Casing 22 is sealed around its periphery as at 32 and drilling assembly flanges are sealed in a conventional manner as by ring 34 so as to prevent escape of fluid from the bore 36 of assembly 8, in the event of a well kick necessatating closure of the blow out preventers to prevent drilling mud from being blown out of the well. Bore 36 through members 10, 12 and 14 is larger than bore 38 of casing 22 so as to allow for a shoulder as at 40 on which to support a next hanger not shown, but similar to hanger 24, for the support of a next string of casing string to be suspended within and below casing string 22. Upper end 42 of casing string 22 and shoulder 40 are subject to damage by wear and impact from drill string members being lowered and rotated within casing string 22 as is also upper zone 44 of casing bore 38. Such wear and impact damage may cause severe metal removal such that shoulder 40 is destroyed to thereby prevent proper suspension and sealing of the hanger for the next string of casing. Zone 44 is also subject to metal removal which on occasion has weakened the ability of casing 22 to hold pressure so as to cause rupture and release of pressure from the casing and thereby cause a well blowout, environmental pollution, extreme waste and great danger to personnel. It is therefore desirable to prevent damage to such areas during the drilling of deep wells especially because high pressures are anticipated within the drilling assembly. For that purpose, the wear bushing of the present invention shown generally at 50 is shown mounted with casing 22 and within bores 36 and 38, so as to prevent damage to shoulder 40, end 42 of casing 22 and upper zone 44 of casing bore 38, installation wrench shown generally at 52 being a part of the present invention.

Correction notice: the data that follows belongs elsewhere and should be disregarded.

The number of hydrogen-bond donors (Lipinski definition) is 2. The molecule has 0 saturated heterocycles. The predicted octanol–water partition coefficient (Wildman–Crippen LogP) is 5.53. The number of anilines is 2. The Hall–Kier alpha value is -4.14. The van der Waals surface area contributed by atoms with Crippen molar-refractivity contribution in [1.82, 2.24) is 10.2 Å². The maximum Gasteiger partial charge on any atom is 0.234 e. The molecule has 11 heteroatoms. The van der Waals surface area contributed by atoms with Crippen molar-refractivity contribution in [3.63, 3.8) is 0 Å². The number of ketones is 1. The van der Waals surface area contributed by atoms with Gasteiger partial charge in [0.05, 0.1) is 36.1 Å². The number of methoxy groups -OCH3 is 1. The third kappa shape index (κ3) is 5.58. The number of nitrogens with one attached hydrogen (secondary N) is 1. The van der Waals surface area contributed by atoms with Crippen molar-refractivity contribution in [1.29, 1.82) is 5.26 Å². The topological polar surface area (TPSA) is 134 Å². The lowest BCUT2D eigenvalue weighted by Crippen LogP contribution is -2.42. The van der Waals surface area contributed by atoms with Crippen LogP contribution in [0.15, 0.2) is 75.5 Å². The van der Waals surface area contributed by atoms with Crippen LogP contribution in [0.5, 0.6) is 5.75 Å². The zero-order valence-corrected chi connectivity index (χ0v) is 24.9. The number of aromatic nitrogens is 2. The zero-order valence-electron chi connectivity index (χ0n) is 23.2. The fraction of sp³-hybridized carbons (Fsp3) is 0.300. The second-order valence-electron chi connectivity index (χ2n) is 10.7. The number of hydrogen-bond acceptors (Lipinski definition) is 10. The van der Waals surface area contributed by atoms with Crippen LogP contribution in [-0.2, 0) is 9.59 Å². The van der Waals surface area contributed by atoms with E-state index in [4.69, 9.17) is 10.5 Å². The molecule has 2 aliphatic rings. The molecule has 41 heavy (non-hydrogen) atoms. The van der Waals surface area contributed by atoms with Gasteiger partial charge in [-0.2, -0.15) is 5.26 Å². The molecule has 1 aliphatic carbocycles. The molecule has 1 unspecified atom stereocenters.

Handle 54 of wrench 52 projects above the top 56 of drilling assembly 8 so as to allow manipulation of wrench 52 as required to install wear bushing 50. Head 58 of wrench 52 is provided with suitable means for releasable connection with wear bushing 50 as described below.
FIG. 2 illustrates wear bushing 50 in greater detail, the bushing comprising mandrel 60 having lower section 62 for mounting within zone 44 of casing bore 38 of casing string 22. Mandrel 60 is formed with means for positioning packing retaining ring 64 as by lugs 66 so as to prevent downward movement of ring 64 with respect to mandrel 60. Packing as at 68 is positioned by ring 64 and by rings 70 such that when ring 72 is forced downwardly toward ring 64, packing 68 is compressed and distorted laterally so as to be in high pressure contact with bore 38 and surface 74 of mandrel 60 to thereby securely mount mandrel 60 with casing 22 against forces transmitted from drill string members passing therethrough. Cooperating screw threads as at 76 are provided such that rotations of nut 78 advances nut 78 on mandrel 60 so as to act through rings 70 and 72 and thereby causes compression of packing 70. Guide surfaces 80 and 82 of nut 78 and guide surface 84 of mandrel 60 serve to guide drill string members inwardly from bore 36 of drilling assembly 8 so as to be restrained by bore 62 of the mandrel and thereby be prevented from damaging or even contacting shoulder 42 of casing head spool 16, upper end 42 or upper zone 44 of casing string 22.
Now referring to FIGS. 3 and 4, head 58 of wrench 52 is formed with upper semicircular flange 86 and with lower semicircular flange 88 dimetrically opposed to flange 86, for the purpose of engaging upper flange 90 and 92 respectively, formed within bore 94 of nut 78 flanges 90 and 92 being diametrically opposed to each other such that wear bushing be lifted into or out of bore 36 and drilling assembly 8. Although flanges 86, 88, 90 and 92 are substantially semicircular, clearance between the flange ends as at 85, is made sufficient to allow the wrench flanges to pass the nut flanges when the nut is lifted. So as to allow for the wrench being releasably connected with the nut, the wrench may be rotated one half revolution from the position of FIG. 4 such that semicircular flange 86 is no longer beneath semicircular flange 90 and semicircular flange 88 is no longer beneath semicircular flange 92, such that the wrench may be lifted so as to position flange 88 in the position of flange 86 as shown in FIG. 4, the wrench again being rotated one half revolution to remove flange 88 from under flange 90, thereby allowing the wrench to be lifted out of connection with nut 78 and out of bore 36.